We’re always interested in the weird and wonderful ways our retro design goods can be used to achieve unique results. So we asked a bunch of RetroSupply friends to share their top tips, tricks and techniques for getting more from their favorite products.
Here, top designer Joe Andrus shares a crash-free tip for achieving the photo-realistic results you’d expect from your favorite RetroSupply Photoshop brushes in Illustrator.
“This hack came about because I do a lot work in Illustrator,” he explains. “As any designer who’s tried to use Illustrator brushes for texture work knows, it can become quite painful – mostly due to the number of anchor points needed to create large textures. This trick gives you the ability to work within Illustrator, while also utilizing the benefits of your favorite Photoshop brushes.”
“I prefer the photo-realistic sharp results produced by a Photoshop brush, as opposed to a vector brush,” he continues. “This gives you the best of both worlds: extremely detailed realistic textures, and of course fully editable vector shapes and colors, all within Illustrator. It’s also crash-free. This won’t bog down your system.”
THE RETROSUPPLY BRUSH GUIDE FOR ILLUSTRATORS
Don't have time to make your own Photoshop and Illustrator brushes? Here are some we made for you... You’ll find everything from chalk, ink and charcoal brushes to halftone, stippling, Golden Book-style brushes, and more.
Joe’s creative hack involves creating custom bitmap textures in Photoshop. In the steps below, he uses the Turbo Textures brush kit to make a total of four textures – but you can follow using any Photoshop brush as your source.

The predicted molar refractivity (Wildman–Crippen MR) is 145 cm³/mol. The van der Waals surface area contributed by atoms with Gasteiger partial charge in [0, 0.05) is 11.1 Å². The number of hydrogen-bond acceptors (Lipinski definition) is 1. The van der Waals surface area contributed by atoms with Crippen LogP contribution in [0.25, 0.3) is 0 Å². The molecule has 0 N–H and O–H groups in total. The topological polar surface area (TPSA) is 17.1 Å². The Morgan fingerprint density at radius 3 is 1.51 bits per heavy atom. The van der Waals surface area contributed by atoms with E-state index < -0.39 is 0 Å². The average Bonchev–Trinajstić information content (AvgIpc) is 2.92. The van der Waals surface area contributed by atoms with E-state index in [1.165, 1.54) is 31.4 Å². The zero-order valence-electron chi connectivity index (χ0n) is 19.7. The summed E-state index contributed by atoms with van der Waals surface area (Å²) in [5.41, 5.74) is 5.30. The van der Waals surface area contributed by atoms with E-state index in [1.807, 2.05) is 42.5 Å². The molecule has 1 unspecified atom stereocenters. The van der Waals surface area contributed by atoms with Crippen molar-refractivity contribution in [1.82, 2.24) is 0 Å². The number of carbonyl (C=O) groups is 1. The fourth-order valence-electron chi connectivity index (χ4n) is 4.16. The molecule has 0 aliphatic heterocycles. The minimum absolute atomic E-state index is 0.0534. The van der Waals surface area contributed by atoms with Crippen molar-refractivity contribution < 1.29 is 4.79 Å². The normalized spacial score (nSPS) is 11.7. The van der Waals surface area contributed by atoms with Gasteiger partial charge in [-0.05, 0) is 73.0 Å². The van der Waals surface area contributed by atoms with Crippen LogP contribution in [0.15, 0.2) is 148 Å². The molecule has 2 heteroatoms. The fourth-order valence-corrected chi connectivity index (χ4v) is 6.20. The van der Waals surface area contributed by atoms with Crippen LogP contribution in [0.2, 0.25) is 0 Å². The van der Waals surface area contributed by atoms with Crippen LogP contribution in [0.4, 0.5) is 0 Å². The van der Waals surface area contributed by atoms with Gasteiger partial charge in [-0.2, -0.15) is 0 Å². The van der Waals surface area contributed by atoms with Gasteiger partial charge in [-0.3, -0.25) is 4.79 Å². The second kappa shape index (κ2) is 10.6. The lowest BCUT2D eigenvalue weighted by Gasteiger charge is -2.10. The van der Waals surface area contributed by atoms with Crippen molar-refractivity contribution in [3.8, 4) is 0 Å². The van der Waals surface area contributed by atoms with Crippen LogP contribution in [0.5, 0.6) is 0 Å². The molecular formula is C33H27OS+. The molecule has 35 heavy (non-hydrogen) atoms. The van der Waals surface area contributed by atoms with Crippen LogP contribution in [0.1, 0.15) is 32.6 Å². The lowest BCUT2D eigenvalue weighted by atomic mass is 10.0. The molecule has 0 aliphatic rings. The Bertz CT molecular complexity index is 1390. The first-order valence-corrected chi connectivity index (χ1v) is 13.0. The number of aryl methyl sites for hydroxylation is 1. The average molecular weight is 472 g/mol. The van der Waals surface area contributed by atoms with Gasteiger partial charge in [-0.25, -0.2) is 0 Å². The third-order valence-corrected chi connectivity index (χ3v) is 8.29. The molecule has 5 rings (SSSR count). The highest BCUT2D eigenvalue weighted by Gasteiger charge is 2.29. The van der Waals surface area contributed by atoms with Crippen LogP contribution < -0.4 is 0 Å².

“The Turbo Textures pack is my absolute favorite pack,” he says. “It’s what led me to RetroSupply in the first place, so that’s what I’ll be using in this example.”
Here’s how to make your own textures for Illustrator…
Create a new 300dpi Photoshop document to the exact size of the vector art board that you want to add texture to. Then create two layers: one transparent for your texture, and one white for the background.
Make sure your brush is set to 100% Black, and begin to create a variety of textures using the Turbo Textures brush pack in black and white. In my example I’ve created four separate layers, a fuzzy circle, a darker gradient, some light flecks and a custom shape based on one of the vector shapes in my artwork.
The key is to just have fun and experiment here. Try using pressure sensitivity with your stylus if you have one. Just make a bunch of different textures that you feel would work for your individual piece.
Once complete, save a copy of your layered PSD to keep on hand, as the process will involve flattening the file. Next, convert the file to greyscale: Image>Mode>Greyscale.
Now convert your first texture to a Bitmap: Image>Mode>Bitmap. When prompted for resolution, keep Output at 300 Pixels/Inch; and Method at: 50% Threshold (or experiment with the different settings for a different effect). Halftones are great for that screenprinted look. That’s it, you’ve made a Bitmap texture!
Now save this file as a TIFF. This is important, because saving in TIFF format will allow for live color manipulation within Illustrator.
Open and place each of your custom TIFF textures into your Illustrator file as desired. To change the color, simply select the texture by using the Direct Selection tool and choose the swatch of your choice.
To crop a texture to a specific shape, simply copy and then paste it within a vector shape by using the Draw Inside feature. (If you’re not on CC, you’ll probably have to use traditional clipping masks for cropping.)
We love being inspired by new ways of creating retro and vintage effects. And hopefully you do too. If this article sparks an idea – or you have a RetroSupply creative hack of your own – let us know!
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